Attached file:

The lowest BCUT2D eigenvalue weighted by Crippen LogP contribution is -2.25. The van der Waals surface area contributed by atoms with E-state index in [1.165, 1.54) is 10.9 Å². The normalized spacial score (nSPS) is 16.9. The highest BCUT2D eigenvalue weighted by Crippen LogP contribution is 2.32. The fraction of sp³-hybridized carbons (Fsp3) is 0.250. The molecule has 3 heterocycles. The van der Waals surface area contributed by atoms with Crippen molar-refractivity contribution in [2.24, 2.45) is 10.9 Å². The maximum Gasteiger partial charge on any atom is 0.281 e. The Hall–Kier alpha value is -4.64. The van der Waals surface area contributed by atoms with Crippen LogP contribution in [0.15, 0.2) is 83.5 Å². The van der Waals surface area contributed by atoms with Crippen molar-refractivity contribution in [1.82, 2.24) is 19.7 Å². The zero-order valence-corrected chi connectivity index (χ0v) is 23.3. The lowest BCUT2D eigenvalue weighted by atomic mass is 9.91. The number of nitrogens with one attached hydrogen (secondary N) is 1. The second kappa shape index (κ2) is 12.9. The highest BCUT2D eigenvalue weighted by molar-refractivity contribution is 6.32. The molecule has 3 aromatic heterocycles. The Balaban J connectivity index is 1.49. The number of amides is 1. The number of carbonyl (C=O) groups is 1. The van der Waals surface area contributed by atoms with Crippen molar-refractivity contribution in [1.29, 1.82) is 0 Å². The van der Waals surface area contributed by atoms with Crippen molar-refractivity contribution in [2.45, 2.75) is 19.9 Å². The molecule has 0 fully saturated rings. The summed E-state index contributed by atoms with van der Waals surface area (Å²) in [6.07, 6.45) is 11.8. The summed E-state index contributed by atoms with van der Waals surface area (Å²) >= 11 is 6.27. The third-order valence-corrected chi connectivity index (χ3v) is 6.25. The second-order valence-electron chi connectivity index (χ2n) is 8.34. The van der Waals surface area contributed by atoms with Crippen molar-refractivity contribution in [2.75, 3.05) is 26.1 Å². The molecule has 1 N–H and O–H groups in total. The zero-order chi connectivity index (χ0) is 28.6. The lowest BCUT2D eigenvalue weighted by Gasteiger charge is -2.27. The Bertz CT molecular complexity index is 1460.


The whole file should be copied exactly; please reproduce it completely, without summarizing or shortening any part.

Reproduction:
The lowest BCUT2D eigenvalue weighted by Crippen LogP contribution is -2.25. The van der Waals surface area contributed by atoms with E-state index in [1.165, 1.54) is 10.9 Å². The normalized spacial score (nSPS) is 16.9. The highest BCUT2D eigenvalue weighted by Crippen LogP contribution is 2.32. The fraction of sp³-hybridized carbons (Fsp3) is 0.250. The molecule has 3 heterocycles. The van der Waals surface area contributed by atoms with Crippen molar-refractivity contribution in [2.24, 2.45) is 10.9 Å². The maximum Gasteiger partial charge on any atom is 0.281 e. The Hall–Kier alpha value is -4.64. The van der Waals surface area contributed by atoms with Crippen LogP contribution in [0.15, 0.2) is 83.5 Å². The van der Waals surface area contributed by atoms with Crippen molar-refractivity contribution in [1.82, 2.24) is 19.7 Å². The zero-order valence-corrected chi connectivity index (χ0v) is 23.3. The lowest BCUT2D eigenvalue weighted by atomic mass is 9.91. The number of nitrogens with one attached hydrogen (secondary N) is 1. The second kappa shape index (κ2) is 12.9. The highest BCUT2D eigenvalue weighted by molar-refractivity contribution is 6.32. The molecule has 3 aromatic heterocycles. The Balaban J connectivity index is 1.49. The number of amides is 1. The number of carbonyl (C=O) groups is 1. The van der Waals surface area contributed by atoms with Crippen molar-refractivity contribution in [1.29, 1.82) is 0 Å². The van der Waals surface area contributed by atoms with Crippen molar-refractivity contribution in [2.45, 2.75) is 19.9 Å². The molecule has 0 fully saturated rings. The summed E-state index contributed by atoms with van der Waals surface area (Å²) in [6.07, 6.45) is 11.8. The summed E-state index contributed by atoms with van der Waals surface area (Å²) >= 11 is 6.27. The third-order valence-corrected chi connectivity index (χ3v) is 6.25. The second-order valence-electron chi connectivity index (χ2n) is 8.34. The van der Waals surface area contributed by atoms with Crippen molar-refractivity contribution in [2.75, 3.05) is 26.1 Å². The molecule has 1 N–H and O–H groups in total. The zero-order chi connectivity index (χ0) is 28.6. The lowest BCUT2D eigenvalue weighted by Gasteiger charge is -2.27. The Bertz CT molecular complexity index is 1460.